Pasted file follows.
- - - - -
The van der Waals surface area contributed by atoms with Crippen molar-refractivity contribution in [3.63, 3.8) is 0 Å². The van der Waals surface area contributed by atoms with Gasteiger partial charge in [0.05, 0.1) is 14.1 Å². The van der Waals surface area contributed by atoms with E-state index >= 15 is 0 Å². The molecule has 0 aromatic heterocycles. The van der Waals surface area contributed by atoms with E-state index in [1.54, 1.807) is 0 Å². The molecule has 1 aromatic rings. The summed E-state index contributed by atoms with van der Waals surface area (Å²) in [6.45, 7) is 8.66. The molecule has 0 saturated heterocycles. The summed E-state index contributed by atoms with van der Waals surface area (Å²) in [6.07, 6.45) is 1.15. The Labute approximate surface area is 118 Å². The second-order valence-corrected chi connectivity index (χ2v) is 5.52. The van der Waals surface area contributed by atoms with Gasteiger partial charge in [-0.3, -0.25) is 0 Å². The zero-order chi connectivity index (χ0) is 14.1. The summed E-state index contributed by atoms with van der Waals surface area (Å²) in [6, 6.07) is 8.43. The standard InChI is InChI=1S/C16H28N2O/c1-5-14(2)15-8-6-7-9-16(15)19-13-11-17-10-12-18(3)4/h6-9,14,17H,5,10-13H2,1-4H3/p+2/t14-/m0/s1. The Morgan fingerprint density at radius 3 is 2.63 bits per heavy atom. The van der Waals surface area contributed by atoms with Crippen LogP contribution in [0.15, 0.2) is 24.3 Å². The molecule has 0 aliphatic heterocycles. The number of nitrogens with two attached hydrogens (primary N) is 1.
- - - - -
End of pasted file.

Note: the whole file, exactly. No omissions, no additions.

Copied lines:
The van der Waals surface area contributed by atoms with Crippen molar-refractivity contribution in [3.63, 3.8) is 0 Å². The van der Waals surface area contributed by atoms with Gasteiger partial charge in [0.05, 0.1) is 14.1 Å². The van der Waals surface area contributed by atoms with E-state index >= 15 is 0 Å². The molecule has 0 aromatic heterocycles. The van der Waals surface area contributed by atoms with E-state index in [1.54, 1.807) is 0 Å². The molecule has 1 aromatic rings. The summed E-state index contributed by atoms with van der Waals surface area (Å²) in [6.45, 7) is 8.66. The molecule has 0 saturated heterocycles. The summed E-state index contributed by atoms with van der Waals surface area (Å²) in [6.07, 6.45) is 1.15. The Labute approximate surface area is 118 Å². The second-order valence-corrected chi connectivity index (χ2v) is 5.52. The van der Waals surface area contributed by atoms with Gasteiger partial charge in [-0.3, -0.25) is 0 Å². The zero-order chi connectivity index (χ0) is 14.1. The summed E-state index contributed by atoms with van der Waals surface area (Å²) in [6, 6.07) is 8.43. The standard InChI is InChI=1S/C16H28N2O/c1-5-14(2)15-8-6-7-9-16(15)19-13-11-17-10-12-18(3)4/h6-9,14,17H,5,10-13H2,1-4H3/p+2/t14-/m0/s1. The Morgan fingerprint density at radius 3 is 2.63 bits per heavy atom. The van der Waals surface area contributed by atoms with Crippen LogP contribution in [0.15, 0.2) is 24.3 Å². The molecule has 0 aliphatic heterocycles. The number of nitrogens with two attached hydrogens (primary N) is 1.